6.1. Synchrotron Spectral Ageing
Mitton and Ryle (1969) first noted that the radio spectral index flattened towards the extremities of the radio source in Cygnus A. This flattening was confirmed in the images of Hargrave and Ryle (1974), who showed that the radio hotspots had the flattest spectra in the source (besides the core). This effect can be seen in the spectral index image of Cygnus A in Fig. 8. The hotspots have spectral indices of -0.5 between 1.5 GHz and 5 GHz, with gradual steepening of the spectra to indices -2 in the tails of the radio lobes.
Figure 8. The spectral index distribution across Cygnus A between 1.5 GHz and 5 GHz at 1.1" resolution. The grey-scale ranges from -2.4 (white) to -0.4 (black), and the contour levels are: -2.5, -2.3, -1.9, -1.7, -1.5, -1.4, -1.3, -1.2, -1.1, -1.0, -0.9, -0.8, -0.7, -0.5.
The spectral steepening seen in Cygnus A is characteristic of powerful radio galaxies in general. This effect has been explained as synchrotron radiative ageing of the relativistic electrons. Synchrotron radiation preferentially depletes the highest energy electrons, leading to a steepening in the emission spectrum at high frequencies over time (Pacholcyzk 1970, Scheuer and Williams 1968). A synchrotron-aged radio spectrum is characterized by an (assumed) low frequency power-law emission spectrum of index in, a `break frequency', B, near which the spectrum steepens from the injected power-law, and the behavior above the break, which depends on micro-physical processes such as pitch angle scattering and particle acceleration (Myers and Spangler 1985, Carilli et al. 1991a). The `injection index', in, relates to the energy index for the relativistic electron population, Sin, as: Sin = 2in - 1, where N(E) ES (Pacholcyzk 1970). The radiative `age' of the relativistic particle distribution, tsyn, defined as the time since the spectrum was a power-law out to infinite frequency, relates to B and the magnetic field, B, through: tsyn = 1610 B-3/2 B-1/2 Myr, with B in µG, and B in GHz (2).
The inference is that the electrons at the center of the source are `older' than those closer to the hotspots, i.e. that the source is expanding in time with the principal site of particle acceleration being the hotspots, in agreement with the jet model. The connection between radio spectrum and age allows for a study of the growth and evolution of the lobes by careful measurement of the spectrum throughout the length and width of the source. Extensive synchrotron `spectral ageing' studies of radio galaxies have been performed by many authors (Burch 1979, Alexander 1985, 1987, Alexander and Leahy 1987, Myers and Spangler 1985, Leahy, Muxlow, and Stevens 1989). Using minimum energy magnetic fields these studies have led to lifetimes for powerful radio galaxies between 106 and 108 yrs, and advance speeds between 0.02 and 0.2c. The validity of spectral ageing analyses is supported by the general agreement between spectral ages and upper limits to source lifetimes dictated by the space density of powerful radio galaxies ( 108 yrs; Schmidt 1965), and upper limits to source expansion velocities set by special relativity and the statistics of arm-length asymmetries for lobes in radio galaxies ( 0.2c; Longair and Riley 1979).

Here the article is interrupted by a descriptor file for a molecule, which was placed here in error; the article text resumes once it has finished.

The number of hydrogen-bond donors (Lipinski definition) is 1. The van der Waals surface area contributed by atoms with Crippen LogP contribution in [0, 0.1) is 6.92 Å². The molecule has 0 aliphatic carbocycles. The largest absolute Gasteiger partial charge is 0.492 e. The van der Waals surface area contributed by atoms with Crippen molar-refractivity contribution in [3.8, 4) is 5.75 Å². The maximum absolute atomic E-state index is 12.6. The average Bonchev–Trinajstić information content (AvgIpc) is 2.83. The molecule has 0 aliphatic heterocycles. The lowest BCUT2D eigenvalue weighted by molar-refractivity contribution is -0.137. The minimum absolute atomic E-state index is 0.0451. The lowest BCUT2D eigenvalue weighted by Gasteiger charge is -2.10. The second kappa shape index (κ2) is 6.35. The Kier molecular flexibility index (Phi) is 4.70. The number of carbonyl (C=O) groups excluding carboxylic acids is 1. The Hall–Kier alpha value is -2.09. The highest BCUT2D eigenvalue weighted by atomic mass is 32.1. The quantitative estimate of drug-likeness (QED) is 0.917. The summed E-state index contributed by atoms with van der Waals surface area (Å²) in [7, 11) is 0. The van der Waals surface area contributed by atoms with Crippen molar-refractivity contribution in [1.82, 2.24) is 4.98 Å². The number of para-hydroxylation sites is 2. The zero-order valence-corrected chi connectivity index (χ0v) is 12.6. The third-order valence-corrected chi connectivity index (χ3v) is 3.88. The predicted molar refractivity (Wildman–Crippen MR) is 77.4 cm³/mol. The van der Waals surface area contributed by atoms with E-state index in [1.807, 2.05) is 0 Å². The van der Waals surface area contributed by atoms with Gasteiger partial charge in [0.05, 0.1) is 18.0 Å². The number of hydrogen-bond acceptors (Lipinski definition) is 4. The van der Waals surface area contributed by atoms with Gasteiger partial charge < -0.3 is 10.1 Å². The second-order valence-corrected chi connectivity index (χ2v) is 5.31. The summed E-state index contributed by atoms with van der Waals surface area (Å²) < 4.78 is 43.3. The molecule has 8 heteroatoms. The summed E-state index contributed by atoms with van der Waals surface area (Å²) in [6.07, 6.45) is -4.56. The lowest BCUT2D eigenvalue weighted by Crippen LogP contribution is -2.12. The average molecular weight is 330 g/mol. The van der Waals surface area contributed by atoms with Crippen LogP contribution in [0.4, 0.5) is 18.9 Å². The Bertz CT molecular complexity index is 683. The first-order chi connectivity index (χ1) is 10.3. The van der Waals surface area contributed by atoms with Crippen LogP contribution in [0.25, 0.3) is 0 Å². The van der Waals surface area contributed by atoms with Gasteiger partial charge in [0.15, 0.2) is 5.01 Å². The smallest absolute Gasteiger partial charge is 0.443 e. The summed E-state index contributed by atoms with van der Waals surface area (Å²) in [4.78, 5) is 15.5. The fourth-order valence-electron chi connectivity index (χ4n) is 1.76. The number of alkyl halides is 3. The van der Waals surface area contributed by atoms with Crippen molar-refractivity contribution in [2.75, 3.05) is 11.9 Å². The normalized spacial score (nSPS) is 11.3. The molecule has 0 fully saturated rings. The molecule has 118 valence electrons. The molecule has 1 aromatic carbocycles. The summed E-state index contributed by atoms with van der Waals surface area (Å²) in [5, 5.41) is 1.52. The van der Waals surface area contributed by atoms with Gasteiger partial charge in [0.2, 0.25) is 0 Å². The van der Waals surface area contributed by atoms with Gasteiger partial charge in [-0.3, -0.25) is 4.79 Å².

Spectral ageing studies also allow for the study of the micro-physical processes in the relativistic electrons by determining the behavior of the spectrum at frequencies higher than the break frequency (Kardashev 1962, Pacholcyzk 1970, Jaffe and Perola 1973, Eilek and Shore 1989, Carilli et al. 1991a).
Cygnus A has been the most exhaustively studied of all radio galaxies in this regard (Winter et al. 1980, Alexander et al. 1984, Roland et al. 1988, Muxlow et al. 1988, Carilli et al. 1991a). The difficulty in spectral ageing studies of radio galaxies is that the curvature in the spectrum is very gradual, requiring sensitive observations to be made over a large frequency range at matched spatial resolution. The large angular size and high flux density of Cygnus A over a wide range in frequency has allowed for the first fundamental test of synchrotron radiation theory, and we review the results herein.
2 Inverse Compton losses have been
ignored. For Cygnus A the energy density in the ambient photon field is
1% that in
minimum energy magnetic fields throughout the source. Note that in
general this may not be true, in particular for low surface brightness
sources, and/or for sources at high redshift, where the microwave
background energy density can become substantial. Back.
2 Inverse Compton losses have been ignored. For Cygnus A the energy density in the ambient photon field is 1% that in minimum energy magnetic fields throughout the source. Note that in general this may not be true, in particular for low surface brightness sources, and/or for sources at high redshift, where the microwave background energy density can become substantial. Back.